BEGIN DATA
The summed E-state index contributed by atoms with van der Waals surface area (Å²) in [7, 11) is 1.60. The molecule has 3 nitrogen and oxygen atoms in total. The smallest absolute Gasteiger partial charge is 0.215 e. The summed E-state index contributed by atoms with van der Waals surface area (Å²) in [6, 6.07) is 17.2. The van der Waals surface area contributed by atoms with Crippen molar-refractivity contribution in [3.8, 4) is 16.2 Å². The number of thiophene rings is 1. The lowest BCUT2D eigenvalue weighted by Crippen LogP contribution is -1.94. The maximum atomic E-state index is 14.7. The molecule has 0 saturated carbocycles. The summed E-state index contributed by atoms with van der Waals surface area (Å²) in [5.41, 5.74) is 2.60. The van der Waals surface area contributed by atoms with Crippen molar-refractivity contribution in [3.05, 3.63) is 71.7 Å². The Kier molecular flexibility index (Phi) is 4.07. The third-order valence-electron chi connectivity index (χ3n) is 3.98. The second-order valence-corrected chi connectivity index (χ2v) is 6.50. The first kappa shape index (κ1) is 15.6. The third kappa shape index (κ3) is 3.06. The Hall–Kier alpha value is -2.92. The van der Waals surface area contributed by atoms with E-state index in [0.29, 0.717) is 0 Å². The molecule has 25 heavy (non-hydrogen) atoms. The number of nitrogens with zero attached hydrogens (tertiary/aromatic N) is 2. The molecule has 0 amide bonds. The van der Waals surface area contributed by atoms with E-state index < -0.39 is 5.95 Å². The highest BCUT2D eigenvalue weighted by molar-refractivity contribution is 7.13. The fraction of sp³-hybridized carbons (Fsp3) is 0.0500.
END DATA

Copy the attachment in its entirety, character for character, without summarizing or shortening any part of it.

The summed E-state index contributed by atoms with van der Waals surface area (Å²) in [7, 11) is 1.60. The molecule has 3 nitrogen and oxygen atoms in total. The smallest absolute Gasteiger partial charge is 0.215 e. The summed E-state index contributed by atoms with van der Waals surface area (Å²) in [6, 6.07) is 17.2. The van der Waals surface area contributed by atoms with Crippen molar-refractivity contribution in [3.8, 4) is 16.2 Å². The number of thiophene rings is 1. The lowest BCUT2D eigenvalue weighted by Crippen LogP contribution is -1.94. The maximum atomic E-state index is 14.7. The molecule has 0 saturated carbocycles. The summed E-state index contributed by atoms with van der Waals surface area (Å²) in [5.41, 5.74) is 2.60. The van der Waals surface area contributed by atoms with Crippen molar-refractivity contribution in [3.05, 3.63) is 71.7 Å². The Kier molecular flexibility index (Phi) is 4.07. The third-order valence-electron chi connectivity index (χ3n) is 3.98. The second-order valence-corrected chi connectivity index (χ2v) is 6.50. The first kappa shape index (κ1) is 15.6. The third kappa shape index (κ3) is 3.06. The Hall–Kier alpha value is -2.92. The van der Waals surface area contributed by atoms with E-state index in [0.29, 0.717) is 0 Å². The molecule has 25 heavy (non-hydrogen) atoms. The number of nitrogens with zero attached hydrogens (tertiary/aromatic N) is 2. The molecule has 0 amide bonds. The van der Waals surface area contributed by atoms with E-state index < -0.39 is 5.95 Å². The highest BCUT2D eigenvalue weighted by molar-refractivity contribution is 7.13. The fraction of sp³-hybridized carbons (Fsp3) is 0.0500.